“We can’t not worry about the honeybees, because these beekeepers are at breaking point – when the industry as a whole has such high losses that they can’t even rebound the next year.”

Can we stop bee decline?

Bee experts agree that changes to agricultural and food systems will be needed to halt the decline in both managed and wild bees.

“Harmonizing productive systems with diverse landscapes, agroforestry and using a land-sharing rather than land-sparing approach could help bees and other pollinators,” says Porter Bolland.

For wild bee species in particular, preserving natural areas is vital to ensuring they can find both food and nesting sites. “Just like every other animal out there, bees need space. Preserving space works whether it’s bees or caribou,” says Hoover. “All the animals benefit.”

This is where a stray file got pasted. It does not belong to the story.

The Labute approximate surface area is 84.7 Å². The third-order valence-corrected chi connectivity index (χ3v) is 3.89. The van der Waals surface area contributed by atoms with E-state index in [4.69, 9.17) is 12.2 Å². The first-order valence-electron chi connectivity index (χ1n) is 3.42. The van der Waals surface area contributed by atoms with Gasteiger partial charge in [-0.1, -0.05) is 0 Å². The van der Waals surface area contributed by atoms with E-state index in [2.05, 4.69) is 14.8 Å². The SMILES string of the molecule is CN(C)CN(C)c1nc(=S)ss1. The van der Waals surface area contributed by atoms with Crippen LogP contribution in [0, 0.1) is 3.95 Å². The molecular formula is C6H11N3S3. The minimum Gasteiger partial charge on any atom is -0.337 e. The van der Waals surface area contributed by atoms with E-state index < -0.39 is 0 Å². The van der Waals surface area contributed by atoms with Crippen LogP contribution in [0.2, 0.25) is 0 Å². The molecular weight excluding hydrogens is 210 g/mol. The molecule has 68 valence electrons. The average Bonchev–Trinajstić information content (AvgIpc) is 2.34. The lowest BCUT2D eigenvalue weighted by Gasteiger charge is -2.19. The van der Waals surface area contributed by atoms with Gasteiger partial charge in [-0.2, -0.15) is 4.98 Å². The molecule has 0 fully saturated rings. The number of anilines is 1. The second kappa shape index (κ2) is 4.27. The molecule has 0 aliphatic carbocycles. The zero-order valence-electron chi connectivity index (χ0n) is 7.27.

Regulating and reducing pesticide use would also represent a major win for both the bees and global food systems.

Honey bees in West Bali National Park, Bali, Indonesia. Photo by Aulia Erlangga/CIFOR.

In Hopelchén, local beekeeper Leydy Pech showed what could be accomplished when she took Monsanto (now owned by Bayer) to court and proved that its use of glyphosate-based herbicides threatened the livelihoods of Mayan communities and their environment.

In 2017, Mexico’s agriculture ministry revoked Monsanto’s permit to grow genetically modified soy.

Homeowners, schools and city governments can all do their bit to ensure bee survival by simply planting flowering species in gardens, in schoolyards and along roads, she adds, “putting flowers in as many places as we can.”

“All the things that would help bees would also help us,” says Williams. “Improvements to the environment. More diverse habitat. Better food. A reduction in the use of pesticides.”